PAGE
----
A Monarda Few Have Ever Seen

Rare Monarda Wildflower Plants photographed by Jeff Zablow in Hard Labor Creek State Park, GA

2015, fast slipping away from us, could be remembered as the year of the Milkweeds. Hundreds of thousands of us sought to learn more about milkweeds, asked advice about milkweeds, searched for them online, at nurseries and quizzed their friends: Do you have milkweeds that you are willing to share? This army of Monarch lovers planted milkweeds in their gardens and in promising other locations, by the millions. Did all this bring dividends? Sure looks like it played a role in the good numbers of Monarchs that took off and headed down from the East and Midwest, down to Mexico.

Milkweeds, in many US households, are now synonymous with Mom, Apple Pie and Santa Claus. They bring joy, fulfillment and a sense that America is working to fix itself.

Here’s another member of a worthy family of wildflowers. I know Monarda and I know Bergamot. Phil brought me to this exotic member of the same family that Bee Balm belongs to, here in Hard Labor Creek State Park, in central Georgia. Spotted Bee Balm (Monarda punctata) I can say that I spent many minutes captivated by this Monarda, it looking almost otherworldly. A new one for me, and for almost all of you.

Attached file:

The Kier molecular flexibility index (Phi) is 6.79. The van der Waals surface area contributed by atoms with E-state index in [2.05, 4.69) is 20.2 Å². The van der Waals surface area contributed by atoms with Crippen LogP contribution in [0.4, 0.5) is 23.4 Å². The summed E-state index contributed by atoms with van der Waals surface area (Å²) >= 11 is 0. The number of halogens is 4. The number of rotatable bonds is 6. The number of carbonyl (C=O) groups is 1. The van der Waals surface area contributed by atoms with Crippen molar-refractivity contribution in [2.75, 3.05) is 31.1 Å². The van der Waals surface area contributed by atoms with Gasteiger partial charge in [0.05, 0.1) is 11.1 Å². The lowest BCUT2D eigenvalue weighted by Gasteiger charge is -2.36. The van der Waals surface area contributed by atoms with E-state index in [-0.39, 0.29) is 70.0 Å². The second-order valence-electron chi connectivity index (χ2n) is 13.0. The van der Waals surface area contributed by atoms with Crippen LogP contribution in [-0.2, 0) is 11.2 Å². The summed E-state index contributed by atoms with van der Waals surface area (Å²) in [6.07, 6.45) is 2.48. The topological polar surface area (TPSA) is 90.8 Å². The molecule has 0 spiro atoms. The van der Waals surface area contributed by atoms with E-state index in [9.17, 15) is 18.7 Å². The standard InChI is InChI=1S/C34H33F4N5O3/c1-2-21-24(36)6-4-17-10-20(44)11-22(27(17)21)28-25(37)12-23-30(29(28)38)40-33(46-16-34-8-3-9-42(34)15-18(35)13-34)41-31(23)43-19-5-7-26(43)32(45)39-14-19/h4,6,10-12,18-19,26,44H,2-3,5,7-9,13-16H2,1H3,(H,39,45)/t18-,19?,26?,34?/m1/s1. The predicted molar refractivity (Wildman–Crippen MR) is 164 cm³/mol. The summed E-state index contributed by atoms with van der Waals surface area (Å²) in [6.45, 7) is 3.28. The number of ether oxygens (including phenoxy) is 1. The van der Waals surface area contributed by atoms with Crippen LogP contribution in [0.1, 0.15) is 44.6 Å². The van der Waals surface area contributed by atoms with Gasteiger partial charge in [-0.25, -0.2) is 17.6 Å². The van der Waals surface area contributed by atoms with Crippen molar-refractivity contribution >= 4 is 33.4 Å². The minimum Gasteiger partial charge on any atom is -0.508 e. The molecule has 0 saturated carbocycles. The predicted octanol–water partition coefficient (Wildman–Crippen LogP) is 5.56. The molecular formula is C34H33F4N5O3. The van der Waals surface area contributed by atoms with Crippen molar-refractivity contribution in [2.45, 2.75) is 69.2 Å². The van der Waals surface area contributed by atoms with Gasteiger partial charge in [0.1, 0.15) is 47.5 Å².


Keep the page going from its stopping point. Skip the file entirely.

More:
Monarda’s blooms nourish ruby throateds, fritillaries, swallowtailsskippers and a host of other butterflies. These Georgia blooms stuck out as different, and refreshingly so.

Thanks Phil and Thanks to the beautiful Georgia State Parks.


4 thoughts on “A Monarda Few Have Ever Seen

  1. What a grand discovery. This plant is on endangered list in our neck of the woods. Something to watch closer for when hiking and fielding near home. Also perhaps get some seed and plant it locally to try and help boost the population the same way we are boosting milkweed populations. Beebalm is a favorite to butterflies and other insect pollinators and is well loved by hummingbirds.

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    • Thanks monarchmama. I was just thrilled to see . . . a new monarda. Didn’t know that they could be found in western NY state = you’ve just got to keep your eyes open . . . .


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